In the world of unintended consequences, political efforts to increase the minimum wage at those typical places of temporary employment to uneconomic levels in the belief that a very small percentage of those employees might be able to “support a family” threatens the temporary employment and valuable lifetime experience of countless youth who just want temporary employment and don’t expect to live on those low wages for any lengthy period of time. The result is fewer jobs for everyone.Learn more »
It’s clear to me the mysteries of life run deeper than current religions can pierce.
Ditto with the discipline we know as science.Learn more »
It’s been another great season for your local United Way of Eagle River Valley! It’s time again to extend the opportunity to local charities to apply for funding. Grant applications can be obtained from our executive director, Rebecca Kanaly, who can be reached at email@example.com or 303-994-2622.
Your United Way of Eagle River Valley continues to focus on improving education, increasing access to health care as well as partnering with Eagle County residents that are simply striving to make ends meet. Please visit unitedwayeagle.org to see the charities we funded during the fiscal year of 2014.Learn more »
I was delighted to read Jaymee Squires’ “Ode to the return of the catkin” (March 29) and hope my friends read it. I have a cat named Catkin and have tried to explain for years why he is so named and what a catkin is. All the aspens in my neighborhood are loaded with them at the moment. Thanks for Curious Nature.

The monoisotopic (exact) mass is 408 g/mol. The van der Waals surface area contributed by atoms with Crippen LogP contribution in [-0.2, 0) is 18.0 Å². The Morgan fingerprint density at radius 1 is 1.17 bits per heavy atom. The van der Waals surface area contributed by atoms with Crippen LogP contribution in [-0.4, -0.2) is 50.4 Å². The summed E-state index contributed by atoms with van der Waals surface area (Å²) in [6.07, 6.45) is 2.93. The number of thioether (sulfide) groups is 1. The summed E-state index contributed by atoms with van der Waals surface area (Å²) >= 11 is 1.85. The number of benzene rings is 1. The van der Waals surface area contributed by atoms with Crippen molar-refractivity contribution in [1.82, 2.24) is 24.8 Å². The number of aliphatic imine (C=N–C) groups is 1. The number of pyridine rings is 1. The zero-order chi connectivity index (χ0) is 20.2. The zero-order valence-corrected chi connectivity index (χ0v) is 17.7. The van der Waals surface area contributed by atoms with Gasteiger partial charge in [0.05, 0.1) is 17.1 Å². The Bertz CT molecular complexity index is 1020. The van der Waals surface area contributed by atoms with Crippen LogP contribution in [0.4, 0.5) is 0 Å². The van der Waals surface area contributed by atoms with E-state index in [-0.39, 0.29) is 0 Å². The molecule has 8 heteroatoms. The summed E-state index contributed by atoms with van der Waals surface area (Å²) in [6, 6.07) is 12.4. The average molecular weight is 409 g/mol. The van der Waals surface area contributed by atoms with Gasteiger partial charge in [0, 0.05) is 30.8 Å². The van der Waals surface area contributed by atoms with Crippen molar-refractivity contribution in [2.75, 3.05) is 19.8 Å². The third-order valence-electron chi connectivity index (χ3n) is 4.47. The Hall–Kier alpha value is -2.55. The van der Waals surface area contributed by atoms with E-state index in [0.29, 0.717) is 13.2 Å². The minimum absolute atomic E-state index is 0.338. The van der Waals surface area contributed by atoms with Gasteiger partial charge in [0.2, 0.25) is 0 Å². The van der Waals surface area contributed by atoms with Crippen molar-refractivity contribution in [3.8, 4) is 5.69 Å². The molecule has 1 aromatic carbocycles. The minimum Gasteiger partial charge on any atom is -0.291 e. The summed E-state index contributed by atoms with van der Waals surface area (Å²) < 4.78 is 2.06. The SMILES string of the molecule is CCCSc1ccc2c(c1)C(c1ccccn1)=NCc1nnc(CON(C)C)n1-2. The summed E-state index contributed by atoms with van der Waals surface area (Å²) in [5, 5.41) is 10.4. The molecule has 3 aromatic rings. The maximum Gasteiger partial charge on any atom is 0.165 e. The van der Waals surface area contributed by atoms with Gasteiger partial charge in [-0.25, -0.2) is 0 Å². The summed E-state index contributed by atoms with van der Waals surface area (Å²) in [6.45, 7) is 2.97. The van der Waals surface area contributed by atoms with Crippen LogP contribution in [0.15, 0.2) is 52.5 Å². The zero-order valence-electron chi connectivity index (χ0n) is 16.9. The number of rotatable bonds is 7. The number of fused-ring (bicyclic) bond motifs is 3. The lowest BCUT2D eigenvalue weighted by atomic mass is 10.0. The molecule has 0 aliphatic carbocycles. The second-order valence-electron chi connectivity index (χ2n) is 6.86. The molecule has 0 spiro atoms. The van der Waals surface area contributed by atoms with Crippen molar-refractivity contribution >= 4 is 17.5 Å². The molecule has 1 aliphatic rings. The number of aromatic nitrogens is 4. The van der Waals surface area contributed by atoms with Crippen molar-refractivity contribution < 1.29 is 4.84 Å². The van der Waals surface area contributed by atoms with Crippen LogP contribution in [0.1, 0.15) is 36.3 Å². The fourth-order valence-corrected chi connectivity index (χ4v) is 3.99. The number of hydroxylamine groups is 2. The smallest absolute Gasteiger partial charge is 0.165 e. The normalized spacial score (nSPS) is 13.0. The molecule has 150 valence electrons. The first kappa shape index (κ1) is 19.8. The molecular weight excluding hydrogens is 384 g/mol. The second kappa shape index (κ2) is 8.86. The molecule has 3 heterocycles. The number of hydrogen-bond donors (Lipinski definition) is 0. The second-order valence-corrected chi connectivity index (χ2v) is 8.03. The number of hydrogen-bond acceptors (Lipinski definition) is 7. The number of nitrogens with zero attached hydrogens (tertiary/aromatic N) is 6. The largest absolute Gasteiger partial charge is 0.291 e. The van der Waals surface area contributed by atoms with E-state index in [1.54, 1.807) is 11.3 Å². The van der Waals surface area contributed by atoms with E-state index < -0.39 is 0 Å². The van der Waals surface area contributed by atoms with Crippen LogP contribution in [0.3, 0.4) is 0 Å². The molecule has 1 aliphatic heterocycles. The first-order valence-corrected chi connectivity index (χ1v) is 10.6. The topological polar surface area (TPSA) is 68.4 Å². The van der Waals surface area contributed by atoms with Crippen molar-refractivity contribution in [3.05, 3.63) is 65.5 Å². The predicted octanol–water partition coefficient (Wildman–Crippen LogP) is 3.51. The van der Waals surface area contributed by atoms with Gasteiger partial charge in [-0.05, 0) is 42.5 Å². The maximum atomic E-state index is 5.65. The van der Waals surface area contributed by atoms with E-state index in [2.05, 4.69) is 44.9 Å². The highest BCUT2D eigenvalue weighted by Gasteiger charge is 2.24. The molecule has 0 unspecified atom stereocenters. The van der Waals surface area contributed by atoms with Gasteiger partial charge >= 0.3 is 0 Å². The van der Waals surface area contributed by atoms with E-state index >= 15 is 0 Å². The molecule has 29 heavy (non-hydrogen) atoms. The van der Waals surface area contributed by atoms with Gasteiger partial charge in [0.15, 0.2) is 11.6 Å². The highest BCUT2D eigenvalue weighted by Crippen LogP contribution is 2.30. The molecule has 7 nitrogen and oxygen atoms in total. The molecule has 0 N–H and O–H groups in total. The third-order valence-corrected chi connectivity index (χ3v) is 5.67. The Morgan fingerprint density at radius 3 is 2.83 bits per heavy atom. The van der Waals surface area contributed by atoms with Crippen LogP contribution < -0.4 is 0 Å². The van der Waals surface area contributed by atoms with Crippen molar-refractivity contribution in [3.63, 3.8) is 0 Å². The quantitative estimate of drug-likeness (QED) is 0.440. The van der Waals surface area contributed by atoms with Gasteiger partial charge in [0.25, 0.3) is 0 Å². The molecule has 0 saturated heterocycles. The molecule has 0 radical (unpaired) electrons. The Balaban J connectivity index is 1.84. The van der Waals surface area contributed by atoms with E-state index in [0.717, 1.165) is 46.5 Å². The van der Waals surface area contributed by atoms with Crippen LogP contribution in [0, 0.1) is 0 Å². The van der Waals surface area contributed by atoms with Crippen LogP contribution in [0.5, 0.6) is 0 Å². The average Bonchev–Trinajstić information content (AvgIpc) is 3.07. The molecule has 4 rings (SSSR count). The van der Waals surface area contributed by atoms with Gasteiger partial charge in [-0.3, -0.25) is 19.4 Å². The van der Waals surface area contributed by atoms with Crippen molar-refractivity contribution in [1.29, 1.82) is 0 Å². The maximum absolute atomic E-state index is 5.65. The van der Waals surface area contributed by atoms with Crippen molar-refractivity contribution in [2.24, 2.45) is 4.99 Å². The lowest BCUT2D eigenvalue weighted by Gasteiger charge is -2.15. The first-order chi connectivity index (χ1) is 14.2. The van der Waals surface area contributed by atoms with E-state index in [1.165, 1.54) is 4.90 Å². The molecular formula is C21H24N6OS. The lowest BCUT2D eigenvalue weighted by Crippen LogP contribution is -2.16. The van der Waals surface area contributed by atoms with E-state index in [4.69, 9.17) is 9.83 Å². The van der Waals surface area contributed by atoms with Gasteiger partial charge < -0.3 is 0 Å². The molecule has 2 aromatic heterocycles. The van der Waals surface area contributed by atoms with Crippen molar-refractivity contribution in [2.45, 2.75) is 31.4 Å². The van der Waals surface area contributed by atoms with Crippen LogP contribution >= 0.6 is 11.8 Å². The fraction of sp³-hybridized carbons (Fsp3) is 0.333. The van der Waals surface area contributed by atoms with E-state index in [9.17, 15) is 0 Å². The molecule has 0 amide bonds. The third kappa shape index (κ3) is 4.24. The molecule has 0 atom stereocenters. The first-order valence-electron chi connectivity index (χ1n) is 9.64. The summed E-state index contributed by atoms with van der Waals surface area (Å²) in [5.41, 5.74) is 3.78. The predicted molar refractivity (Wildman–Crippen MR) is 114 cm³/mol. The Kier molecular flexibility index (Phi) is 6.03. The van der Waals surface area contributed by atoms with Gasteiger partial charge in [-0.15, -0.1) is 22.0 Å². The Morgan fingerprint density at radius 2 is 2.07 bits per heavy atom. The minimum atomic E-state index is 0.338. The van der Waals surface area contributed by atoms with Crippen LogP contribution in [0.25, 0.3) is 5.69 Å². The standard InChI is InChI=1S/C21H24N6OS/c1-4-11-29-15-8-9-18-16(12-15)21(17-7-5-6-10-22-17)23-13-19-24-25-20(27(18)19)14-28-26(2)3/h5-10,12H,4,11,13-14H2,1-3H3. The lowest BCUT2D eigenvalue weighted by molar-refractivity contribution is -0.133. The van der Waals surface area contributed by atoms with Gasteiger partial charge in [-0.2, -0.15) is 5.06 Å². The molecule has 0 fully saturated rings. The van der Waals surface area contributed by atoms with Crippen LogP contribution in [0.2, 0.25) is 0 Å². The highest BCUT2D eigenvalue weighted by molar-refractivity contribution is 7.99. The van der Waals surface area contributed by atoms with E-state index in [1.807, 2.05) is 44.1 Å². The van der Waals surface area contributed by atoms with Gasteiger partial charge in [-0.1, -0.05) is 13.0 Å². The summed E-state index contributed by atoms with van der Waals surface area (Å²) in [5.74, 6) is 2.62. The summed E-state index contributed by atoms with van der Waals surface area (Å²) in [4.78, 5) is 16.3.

Kay DelanoyLearn more »
With the nice weather we’ve been having and the trails opening, I wanted to share a piece of information that will help user groups share the trails in a responsible, safe manner. At the end of the day, we’re all out there for the same reasons and we all want to enjoy our public lands. My preferred method is on a dirt bike. Among that user group, we have a system of hand signals that I have been realizing is unique to our user group. However, if other user groups were aware, we’d all have a safer, more responsible experience.
The idea is that you hold up fingers for the number of people behind you. This is extremely valuable information in that you know how many people are in the oncoming group. For example, if I was the leader of a group of three riders, I would hold up two fingers, indicating two riders behind me; the next guy would hold up one finger and so on. If I were riding alone or was the last rider in the group, I would hold up a closed fist, as in zero people behind me.Learn more »